Two weeks of delicious foods like squash, root vegetables and wild game, and herbs like cleavers, burdock root, stillingia root, poke root and cascara sagrada bark provide a lymph, lung, large intestine and deep tissue detox that stimulate and renew your sluggish system.
I tell my patients to get a good massage and indulge themselves in an afternoon nap. This is time to really let go of unhappy thoughts and enjoy the shocking blue skies and comfy sweater weather to the fullest.
I can help you understand how to accomplish cleansing with healthy, nourishing foods, herbs and simple daily practices. Everyone deserves a healthy start to Fall. Email me at firstname.lastname@example.org and get started.More
Every time I turn around lately, someone’s blaming a healthy food for causing indigestion, bloating, constipation, diarrhea, and probably last week’s summer flu. With all the GMOs, antibiotics, hormones and chemicals in our food, it’s an easy conclusion to draw.
But I have another theory. And Chinese medicine will back me up. People with chronic Heat and Damp imbalances in their constitution often don’t feel good this time of year.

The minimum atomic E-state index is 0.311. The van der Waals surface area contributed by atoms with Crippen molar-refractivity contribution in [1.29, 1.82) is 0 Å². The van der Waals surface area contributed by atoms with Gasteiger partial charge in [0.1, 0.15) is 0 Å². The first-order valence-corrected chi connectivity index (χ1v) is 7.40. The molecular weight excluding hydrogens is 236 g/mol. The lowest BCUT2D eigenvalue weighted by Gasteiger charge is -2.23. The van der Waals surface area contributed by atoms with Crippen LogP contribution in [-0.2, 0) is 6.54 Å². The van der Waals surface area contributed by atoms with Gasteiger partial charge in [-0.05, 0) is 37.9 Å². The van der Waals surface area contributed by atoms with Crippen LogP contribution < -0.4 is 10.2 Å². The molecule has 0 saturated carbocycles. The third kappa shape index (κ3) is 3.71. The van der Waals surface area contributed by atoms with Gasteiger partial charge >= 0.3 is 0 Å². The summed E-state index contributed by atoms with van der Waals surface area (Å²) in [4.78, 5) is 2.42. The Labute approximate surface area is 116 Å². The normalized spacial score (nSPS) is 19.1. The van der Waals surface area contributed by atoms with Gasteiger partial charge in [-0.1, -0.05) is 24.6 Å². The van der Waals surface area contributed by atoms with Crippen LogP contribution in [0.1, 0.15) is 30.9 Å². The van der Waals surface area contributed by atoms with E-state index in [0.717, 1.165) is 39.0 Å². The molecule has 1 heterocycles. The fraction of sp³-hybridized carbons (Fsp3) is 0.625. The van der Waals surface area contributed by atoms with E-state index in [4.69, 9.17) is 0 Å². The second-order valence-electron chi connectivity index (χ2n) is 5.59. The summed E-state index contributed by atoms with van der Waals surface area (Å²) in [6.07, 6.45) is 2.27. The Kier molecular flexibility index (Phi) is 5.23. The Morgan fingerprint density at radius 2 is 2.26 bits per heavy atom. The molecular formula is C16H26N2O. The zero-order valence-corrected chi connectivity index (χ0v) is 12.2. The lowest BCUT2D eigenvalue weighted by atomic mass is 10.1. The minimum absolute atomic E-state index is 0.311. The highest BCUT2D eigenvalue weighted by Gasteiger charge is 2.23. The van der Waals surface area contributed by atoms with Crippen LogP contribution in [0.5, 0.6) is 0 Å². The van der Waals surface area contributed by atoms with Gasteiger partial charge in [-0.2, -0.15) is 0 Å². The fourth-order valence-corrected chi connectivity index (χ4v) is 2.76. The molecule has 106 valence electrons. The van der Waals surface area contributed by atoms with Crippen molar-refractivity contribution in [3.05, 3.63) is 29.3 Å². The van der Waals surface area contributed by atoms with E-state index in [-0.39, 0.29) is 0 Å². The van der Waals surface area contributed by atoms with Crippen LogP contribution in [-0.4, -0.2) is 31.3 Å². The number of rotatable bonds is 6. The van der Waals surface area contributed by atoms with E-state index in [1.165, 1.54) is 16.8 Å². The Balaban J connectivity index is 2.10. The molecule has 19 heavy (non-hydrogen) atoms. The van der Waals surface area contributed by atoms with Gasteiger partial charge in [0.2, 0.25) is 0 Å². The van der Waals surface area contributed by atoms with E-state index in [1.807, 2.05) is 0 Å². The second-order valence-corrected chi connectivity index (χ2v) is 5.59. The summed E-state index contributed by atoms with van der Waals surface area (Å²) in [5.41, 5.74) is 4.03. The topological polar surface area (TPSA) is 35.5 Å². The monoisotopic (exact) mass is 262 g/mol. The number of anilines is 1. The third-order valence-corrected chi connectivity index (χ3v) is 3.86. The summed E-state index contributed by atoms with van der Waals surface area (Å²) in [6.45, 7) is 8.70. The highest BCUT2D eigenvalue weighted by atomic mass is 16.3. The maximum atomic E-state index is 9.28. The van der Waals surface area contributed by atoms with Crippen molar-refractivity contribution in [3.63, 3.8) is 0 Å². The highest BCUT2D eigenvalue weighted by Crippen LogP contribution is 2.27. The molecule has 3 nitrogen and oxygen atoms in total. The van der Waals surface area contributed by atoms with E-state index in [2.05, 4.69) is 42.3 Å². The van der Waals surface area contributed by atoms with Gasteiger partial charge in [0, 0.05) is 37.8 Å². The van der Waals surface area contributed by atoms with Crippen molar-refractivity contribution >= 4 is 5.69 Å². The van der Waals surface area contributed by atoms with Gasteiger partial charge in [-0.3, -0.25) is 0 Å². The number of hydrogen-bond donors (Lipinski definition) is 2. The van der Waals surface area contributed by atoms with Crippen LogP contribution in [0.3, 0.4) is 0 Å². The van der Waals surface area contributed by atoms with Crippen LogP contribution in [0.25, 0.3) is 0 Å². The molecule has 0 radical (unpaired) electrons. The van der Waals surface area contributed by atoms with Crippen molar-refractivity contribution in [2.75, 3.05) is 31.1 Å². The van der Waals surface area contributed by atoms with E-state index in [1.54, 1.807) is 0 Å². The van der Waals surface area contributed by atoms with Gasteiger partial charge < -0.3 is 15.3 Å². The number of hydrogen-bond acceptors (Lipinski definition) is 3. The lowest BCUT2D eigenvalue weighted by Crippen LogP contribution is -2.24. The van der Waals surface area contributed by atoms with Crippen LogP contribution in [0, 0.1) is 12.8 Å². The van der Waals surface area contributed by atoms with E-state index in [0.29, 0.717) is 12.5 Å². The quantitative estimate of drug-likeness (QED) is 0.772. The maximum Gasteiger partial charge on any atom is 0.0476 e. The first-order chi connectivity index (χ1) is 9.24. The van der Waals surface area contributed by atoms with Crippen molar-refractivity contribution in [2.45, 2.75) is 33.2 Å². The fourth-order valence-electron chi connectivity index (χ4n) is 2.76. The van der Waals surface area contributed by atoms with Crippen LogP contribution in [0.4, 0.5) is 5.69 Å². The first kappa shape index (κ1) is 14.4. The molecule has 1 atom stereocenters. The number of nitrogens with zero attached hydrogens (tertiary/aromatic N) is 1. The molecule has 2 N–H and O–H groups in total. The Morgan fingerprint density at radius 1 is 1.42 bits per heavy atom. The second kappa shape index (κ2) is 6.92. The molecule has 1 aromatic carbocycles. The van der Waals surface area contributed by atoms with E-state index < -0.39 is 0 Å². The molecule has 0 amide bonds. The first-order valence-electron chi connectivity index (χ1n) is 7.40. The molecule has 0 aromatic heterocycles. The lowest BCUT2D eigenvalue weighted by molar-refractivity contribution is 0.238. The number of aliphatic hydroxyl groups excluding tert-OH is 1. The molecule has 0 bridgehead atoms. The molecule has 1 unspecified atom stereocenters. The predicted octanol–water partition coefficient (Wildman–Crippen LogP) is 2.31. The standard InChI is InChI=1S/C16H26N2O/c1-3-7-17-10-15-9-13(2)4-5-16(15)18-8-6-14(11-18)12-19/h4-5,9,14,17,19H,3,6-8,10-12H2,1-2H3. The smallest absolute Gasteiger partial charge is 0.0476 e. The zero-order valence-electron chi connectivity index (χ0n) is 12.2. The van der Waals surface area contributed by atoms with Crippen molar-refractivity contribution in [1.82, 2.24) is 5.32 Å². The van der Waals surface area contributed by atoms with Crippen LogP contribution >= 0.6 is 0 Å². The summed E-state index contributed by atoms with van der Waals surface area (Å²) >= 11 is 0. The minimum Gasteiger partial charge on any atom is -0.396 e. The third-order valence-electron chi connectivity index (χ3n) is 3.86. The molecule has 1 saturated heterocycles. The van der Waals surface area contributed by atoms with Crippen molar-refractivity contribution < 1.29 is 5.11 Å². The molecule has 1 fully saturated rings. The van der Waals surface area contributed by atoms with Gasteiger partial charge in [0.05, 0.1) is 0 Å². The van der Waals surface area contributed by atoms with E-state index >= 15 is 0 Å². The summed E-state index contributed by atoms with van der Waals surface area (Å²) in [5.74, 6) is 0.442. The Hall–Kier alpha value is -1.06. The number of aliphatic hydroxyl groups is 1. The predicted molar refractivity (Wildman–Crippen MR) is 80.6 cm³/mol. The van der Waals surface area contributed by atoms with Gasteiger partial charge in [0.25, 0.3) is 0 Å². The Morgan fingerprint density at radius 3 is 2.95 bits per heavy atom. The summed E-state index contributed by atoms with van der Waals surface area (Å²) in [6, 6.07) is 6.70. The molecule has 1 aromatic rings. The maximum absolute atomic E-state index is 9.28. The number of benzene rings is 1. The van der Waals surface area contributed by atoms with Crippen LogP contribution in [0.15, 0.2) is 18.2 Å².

Hot, damp weather can aggravate existing problems in the gut, as well as the skin, urinary tract and not surprisingly, the mind.
Heat and Dampness are two of the six ‘pernicious evils’ in Traditional Chinese Medicine [TCM]. The theory goes that too much heat outside can aggravate heat inside the body. Same goes for dampness.
Summer is prime time for Heat, with a capital H, to mess with people who already suffer from one or more symptoms like:
- Acid-indigestion or ‘hot burps’
- Persistent acne breakouts, boils or red-toned skin eruptions or rashes
- A tendency to be more irritable, cranky or even talkative in hot weather
- Concentrated, dark urine or burning urinary tract infections
- A tendency to be thirsty, especially for cool or cold fluids
- Dryness and constipation (heat has a tendency to dry things out, right?)
- A red tongue, a fast pulse (more than 20 beats every 15 seconds) and a flushed face